We have not disturbed Annabelle with inspections since her solstice swarming, preferring to fret along with infrequent peeks through the window and more frequent observations of her entrance traffic. Mainly we feared doing more harm than good and so we simply left her to the task of queening up and resuming business, all the while worrying that she would not, that all the drones we still saw indicated a laying worker or drone-laying queen, that her population would dwindle away.

But we could cling to hope as we continued to see foragers at work. Then Sunday, August 11th, at five in the afternoon, as we were working in the yard, the cry went up “Look at the bees!”

First orientation flights of children of the new queen

A great cloud of them were flying around the hive. Another swarm? Please, no. It is too late in the year. Some neighboring hive attacking? No, please. In fact, it was nothing dreadful at all but a grand, glorious orientation flight in full hum. We took a few pictures but mainly just sat nearby in wonderment, witnessing a thunderhead of new bees trying their wings and noting the location of home. This is beekeeper’s joy.

Closeup of first orientation flights

Unable to simply accept good news, we tried to determine whether these could simply be leftovers of the previous queen. To that end we used the following numbers, gathered from the web.

  • Sixteen (16) days from the laying of the egg for a new queen to emerge.
  • Five (5) more days before she is fertile, mated, and starting to lay.
  • Twenty-one (21) days from the laying of the egg for a new worker to emerge.
  • Twenty-one (21) days after emerging for a worker’s first orientation flight.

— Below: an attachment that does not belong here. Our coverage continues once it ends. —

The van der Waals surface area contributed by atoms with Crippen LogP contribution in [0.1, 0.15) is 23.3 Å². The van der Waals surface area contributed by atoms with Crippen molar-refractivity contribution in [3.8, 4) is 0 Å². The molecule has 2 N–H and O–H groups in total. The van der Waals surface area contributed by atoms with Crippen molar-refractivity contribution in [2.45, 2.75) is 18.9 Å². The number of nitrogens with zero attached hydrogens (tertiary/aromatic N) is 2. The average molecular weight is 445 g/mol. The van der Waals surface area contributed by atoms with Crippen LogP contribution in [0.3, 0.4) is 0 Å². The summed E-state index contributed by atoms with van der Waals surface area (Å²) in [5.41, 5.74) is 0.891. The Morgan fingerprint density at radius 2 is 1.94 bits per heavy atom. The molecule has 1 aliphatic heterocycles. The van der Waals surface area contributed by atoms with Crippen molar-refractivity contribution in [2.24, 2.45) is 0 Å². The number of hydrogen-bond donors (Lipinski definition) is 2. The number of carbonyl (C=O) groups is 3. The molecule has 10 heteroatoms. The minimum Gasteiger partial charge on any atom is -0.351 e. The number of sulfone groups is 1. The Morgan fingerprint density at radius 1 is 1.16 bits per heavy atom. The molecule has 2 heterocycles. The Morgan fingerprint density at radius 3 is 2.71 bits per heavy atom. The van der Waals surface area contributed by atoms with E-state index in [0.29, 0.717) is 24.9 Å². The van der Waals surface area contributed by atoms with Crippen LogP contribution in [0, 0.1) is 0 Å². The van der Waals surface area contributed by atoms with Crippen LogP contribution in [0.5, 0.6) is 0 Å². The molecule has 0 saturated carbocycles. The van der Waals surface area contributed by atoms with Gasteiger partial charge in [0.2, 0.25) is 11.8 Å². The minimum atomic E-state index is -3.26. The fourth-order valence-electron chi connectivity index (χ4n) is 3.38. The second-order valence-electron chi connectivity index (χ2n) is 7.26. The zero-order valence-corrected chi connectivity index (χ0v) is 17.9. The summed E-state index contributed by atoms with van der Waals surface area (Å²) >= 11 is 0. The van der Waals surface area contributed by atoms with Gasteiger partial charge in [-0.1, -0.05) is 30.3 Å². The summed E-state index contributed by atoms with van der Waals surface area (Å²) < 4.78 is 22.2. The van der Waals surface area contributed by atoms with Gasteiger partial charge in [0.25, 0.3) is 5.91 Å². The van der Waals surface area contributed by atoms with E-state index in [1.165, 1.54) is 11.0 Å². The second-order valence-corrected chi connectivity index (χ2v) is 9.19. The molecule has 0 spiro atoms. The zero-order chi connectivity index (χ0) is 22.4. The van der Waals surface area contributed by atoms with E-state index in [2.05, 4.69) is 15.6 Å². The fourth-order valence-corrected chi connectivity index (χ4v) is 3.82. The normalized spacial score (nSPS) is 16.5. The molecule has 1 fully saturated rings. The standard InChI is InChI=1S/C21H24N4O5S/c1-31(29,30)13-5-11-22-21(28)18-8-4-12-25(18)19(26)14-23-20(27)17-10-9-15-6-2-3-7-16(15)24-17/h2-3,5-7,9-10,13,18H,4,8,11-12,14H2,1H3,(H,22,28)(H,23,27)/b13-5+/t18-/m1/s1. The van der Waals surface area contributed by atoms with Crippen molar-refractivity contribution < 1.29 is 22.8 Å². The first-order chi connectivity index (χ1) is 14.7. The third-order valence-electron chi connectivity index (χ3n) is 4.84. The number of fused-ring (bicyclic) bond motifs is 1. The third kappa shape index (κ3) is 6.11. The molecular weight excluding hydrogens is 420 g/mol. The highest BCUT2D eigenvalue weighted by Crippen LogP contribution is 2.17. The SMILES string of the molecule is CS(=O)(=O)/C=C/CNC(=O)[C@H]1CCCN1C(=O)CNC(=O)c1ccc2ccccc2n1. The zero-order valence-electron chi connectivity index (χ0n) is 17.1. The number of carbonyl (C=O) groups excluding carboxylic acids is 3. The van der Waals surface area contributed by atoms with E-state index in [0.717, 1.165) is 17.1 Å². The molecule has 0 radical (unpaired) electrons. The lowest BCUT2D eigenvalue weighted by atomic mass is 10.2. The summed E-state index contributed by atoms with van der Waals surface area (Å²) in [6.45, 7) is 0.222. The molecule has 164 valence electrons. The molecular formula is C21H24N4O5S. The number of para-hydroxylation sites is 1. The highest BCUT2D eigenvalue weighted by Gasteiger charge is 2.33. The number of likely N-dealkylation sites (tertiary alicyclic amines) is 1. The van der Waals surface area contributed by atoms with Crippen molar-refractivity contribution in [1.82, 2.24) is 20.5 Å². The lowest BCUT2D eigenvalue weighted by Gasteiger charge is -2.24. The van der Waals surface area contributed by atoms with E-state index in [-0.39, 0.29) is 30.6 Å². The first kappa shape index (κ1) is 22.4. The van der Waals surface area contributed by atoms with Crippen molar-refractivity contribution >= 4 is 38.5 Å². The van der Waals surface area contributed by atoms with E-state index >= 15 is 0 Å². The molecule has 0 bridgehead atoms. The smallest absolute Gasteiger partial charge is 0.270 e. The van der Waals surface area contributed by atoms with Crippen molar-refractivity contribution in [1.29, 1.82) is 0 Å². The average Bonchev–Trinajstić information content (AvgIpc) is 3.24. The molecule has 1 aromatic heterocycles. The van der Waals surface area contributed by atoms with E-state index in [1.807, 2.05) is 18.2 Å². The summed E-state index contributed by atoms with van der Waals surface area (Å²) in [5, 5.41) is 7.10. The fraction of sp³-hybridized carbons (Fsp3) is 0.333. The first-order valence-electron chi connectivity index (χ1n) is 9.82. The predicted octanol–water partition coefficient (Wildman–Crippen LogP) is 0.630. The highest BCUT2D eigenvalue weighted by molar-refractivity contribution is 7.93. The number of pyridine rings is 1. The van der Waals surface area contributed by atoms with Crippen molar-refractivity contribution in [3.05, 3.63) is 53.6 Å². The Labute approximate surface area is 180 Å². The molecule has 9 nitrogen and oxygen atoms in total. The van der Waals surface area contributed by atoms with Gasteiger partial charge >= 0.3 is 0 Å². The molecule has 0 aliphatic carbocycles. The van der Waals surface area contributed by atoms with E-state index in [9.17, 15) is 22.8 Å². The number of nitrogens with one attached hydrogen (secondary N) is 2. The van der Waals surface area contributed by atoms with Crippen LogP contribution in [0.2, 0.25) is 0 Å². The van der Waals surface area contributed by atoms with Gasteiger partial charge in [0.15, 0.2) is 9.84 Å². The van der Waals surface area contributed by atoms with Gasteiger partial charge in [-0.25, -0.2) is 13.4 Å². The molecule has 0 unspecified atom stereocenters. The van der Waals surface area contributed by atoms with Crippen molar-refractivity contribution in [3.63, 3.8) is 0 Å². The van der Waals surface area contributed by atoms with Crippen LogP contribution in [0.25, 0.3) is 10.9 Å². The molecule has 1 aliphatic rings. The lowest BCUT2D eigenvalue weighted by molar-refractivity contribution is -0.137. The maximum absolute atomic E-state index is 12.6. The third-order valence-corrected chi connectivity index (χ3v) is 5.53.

• Forty-two (42) days after emerging for a worker’s summertime lifespan.

These numbers are only accurate to a day or so but we will treat them as strict in the following calculations.

The old queen would have continued laying until she left, although at a much reduced rate. The workers would have made it difficult for her as they chased her over the comb to get her down to her flying weight. An egg laid on her way out the door on June 23rd would have produced a new worker on July 14th, which took her first orientation flight on August 4th, and died on August 25th. So it is possible that the old queen’s children were among the bees we saw, but surely not in such numbers. The size of the flight is a great reassurance.

If the new queen were ready to emerge as soon as the old one left on June 23rd then she would have started laying on on June 30rd. We did see a queen outside the hive on June 26th, midway between those dates. Her first new worker would have emerged on July 21st and taken her first orientation flight on August 11th! Along with a great number of sisters laid the same day.

Never satisfied, we would like to see such displays every day both for reassurance and just to enjoy the magic of it all. After all if the new queen is laying at the same steady pace, as she should, then we ought to see orientation flights daily. But weather interferes with their occurrence and our schedules interfere with our observation. We have seen a few since although not as magnificent as that first one.

In other news as August draws to a close, the buckwheat, formerly so full of bees, has nearly all gone to seed and the goldenrod is beginning to bloom for the last great nectar flow of the season. Autumn is announcing her arrival and in our hearts we are not yet ready to receive her. But we have bees!